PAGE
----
The Oldest city in the world (still exists)

 Damascus, Syria - While there are many older cities that no longer stand, the city of Damascus has evidence of civilization going back 11,000 years, and is the oldest city that still stands.

The newest country in the world

 South Sudan – Following a bloody genocide, the southern part of Sudan, which consists mainly of Christians, split from the northern part (Muslim majority) in 2011, making it the youngest country in the world




Skinny Dipping. . .

An elderly man in Florida had owned a large farm for several years.  He had a large pond in the back.

It was properly shaped for swimming, so he fixed it up nice with picnic tables, horseshoe courts, and some orange, and lime trees.

One evening the old farmer decided to go down to the pond, as he hadn't been there for a while, and look it over.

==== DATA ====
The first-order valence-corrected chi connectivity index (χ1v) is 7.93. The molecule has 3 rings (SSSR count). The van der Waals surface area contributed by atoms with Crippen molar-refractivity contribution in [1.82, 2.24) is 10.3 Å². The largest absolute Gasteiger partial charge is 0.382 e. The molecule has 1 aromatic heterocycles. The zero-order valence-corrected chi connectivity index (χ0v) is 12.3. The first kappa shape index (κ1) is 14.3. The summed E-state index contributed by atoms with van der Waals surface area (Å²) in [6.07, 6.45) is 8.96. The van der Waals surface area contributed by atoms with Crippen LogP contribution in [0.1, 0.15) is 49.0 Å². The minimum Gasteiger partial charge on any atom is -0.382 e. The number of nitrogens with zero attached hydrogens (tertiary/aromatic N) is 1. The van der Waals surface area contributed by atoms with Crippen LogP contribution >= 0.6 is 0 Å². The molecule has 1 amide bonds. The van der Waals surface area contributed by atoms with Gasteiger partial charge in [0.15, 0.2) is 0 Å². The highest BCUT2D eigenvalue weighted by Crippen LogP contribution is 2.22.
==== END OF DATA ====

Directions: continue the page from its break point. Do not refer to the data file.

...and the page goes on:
He grabbed a five-gallon bucket to bring back some fruit.  As he neared the pond, he heard voices shouting and laughing with glee.

As he came closer, he saw it was a bunch of young women skinny-dipping in his pond.

He made the women aware of his presence and they all went to the deep end.

One of the women shouted to him, 'we're not coming out until you leave!'

The old man frowned, 'I didn't come down here to watch you ladies swim naked or make you get out of the pond naked..   '

Holding the bucket up he said,  'I'm here to feed the alligator.

Some old men can still think fast.




Visit our website at